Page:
Let $f\in {L}^{1}({\mathbb{R}}^{2})$ with respect to the Lebesgue measure $m\times m$ on ${\mathbb{R}}^{2}$. Prove that if

${\iint}_{{\mathbb{R}}^{2}}f(x,y)\phantom{\rule{thinmathspace}{0ex}}dx\phantom{\rule{thinmathspace}{0ex}}dy=0,$

then there exits a square ${S}_{a,b}=\{(x,y)\mid a\le x\le a+1,b\le y\le b+1\}$, such that

${\iint}_{{S}_{a,b}}f(x,y)\phantom{\rule{thinmathspace}{0ex}}dx\phantom{\rule{thinmathspace}{0ex}}dy=0.$

I tried to show that the integral

${\iint}_{[a,a+x]\times [b,b+y]}f(s,t)\phantom{\rule{thinmathspace}{0ex}}ds\phantom{\rule{thinmathspace}{0ex}}dt$

is absolutely continuous by Fubini's Theorem and Fundamental Theorem. And by the countable additivity of integration, I proved the integral on the whole plane is still A.C. However, I could not directly apply a theorem like the IVT for the single variable functions.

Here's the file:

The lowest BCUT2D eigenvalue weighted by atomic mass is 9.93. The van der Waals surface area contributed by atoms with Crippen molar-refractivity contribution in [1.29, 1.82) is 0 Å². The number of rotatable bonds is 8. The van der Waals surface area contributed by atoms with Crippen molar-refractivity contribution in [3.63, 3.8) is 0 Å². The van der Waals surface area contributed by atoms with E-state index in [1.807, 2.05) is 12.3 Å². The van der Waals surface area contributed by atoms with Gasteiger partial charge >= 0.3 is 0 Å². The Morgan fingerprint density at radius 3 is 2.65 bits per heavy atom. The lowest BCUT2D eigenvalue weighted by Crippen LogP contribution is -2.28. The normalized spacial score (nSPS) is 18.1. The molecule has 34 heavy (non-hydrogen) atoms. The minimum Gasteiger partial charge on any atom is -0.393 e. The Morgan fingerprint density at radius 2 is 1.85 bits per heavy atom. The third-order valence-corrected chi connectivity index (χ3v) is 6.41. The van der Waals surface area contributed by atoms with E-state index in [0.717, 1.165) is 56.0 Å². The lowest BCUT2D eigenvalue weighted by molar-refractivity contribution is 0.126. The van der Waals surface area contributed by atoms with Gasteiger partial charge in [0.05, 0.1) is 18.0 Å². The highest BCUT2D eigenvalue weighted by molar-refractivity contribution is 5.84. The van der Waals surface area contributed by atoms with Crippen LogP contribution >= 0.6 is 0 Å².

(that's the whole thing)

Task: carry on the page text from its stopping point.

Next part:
Is there any theorem for the two-dimensional case?

${\iint}_{{\mathbb{R}}^{2}}f(x,y)\phantom{\rule{thinmathspace}{0ex}}dx\phantom{\rule{thinmathspace}{0ex}}dy=0,$

then there exits a square ${S}_{a,b}=\{(x,y)\mid a\le x\le a+1,b\le y\le b+1\}$, such that

${\iint}_{{S}_{a,b}}f(x,y)\phantom{\rule{thinmathspace}{0ex}}dx\phantom{\rule{thinmathspace}{0ex}}dy=0.$

I tried to show that the integral

${\iint}_{[a,a+x]\times [b,b+y]}f(s,t)\phantom{\rule{thinmathspace}{0ex}}ds\phantom{\rule{thinmathspace}{0ex}}dt$

is absolutely continuous by Fubini's Theorem and Fundamental Theorem. And by the countable additivity of integration, I proved the integral on the whole plane is still A.C. However, I could not directly apply a theorem like the IVT for the single variable functions.

Is there any theorem for the two-dimensional case?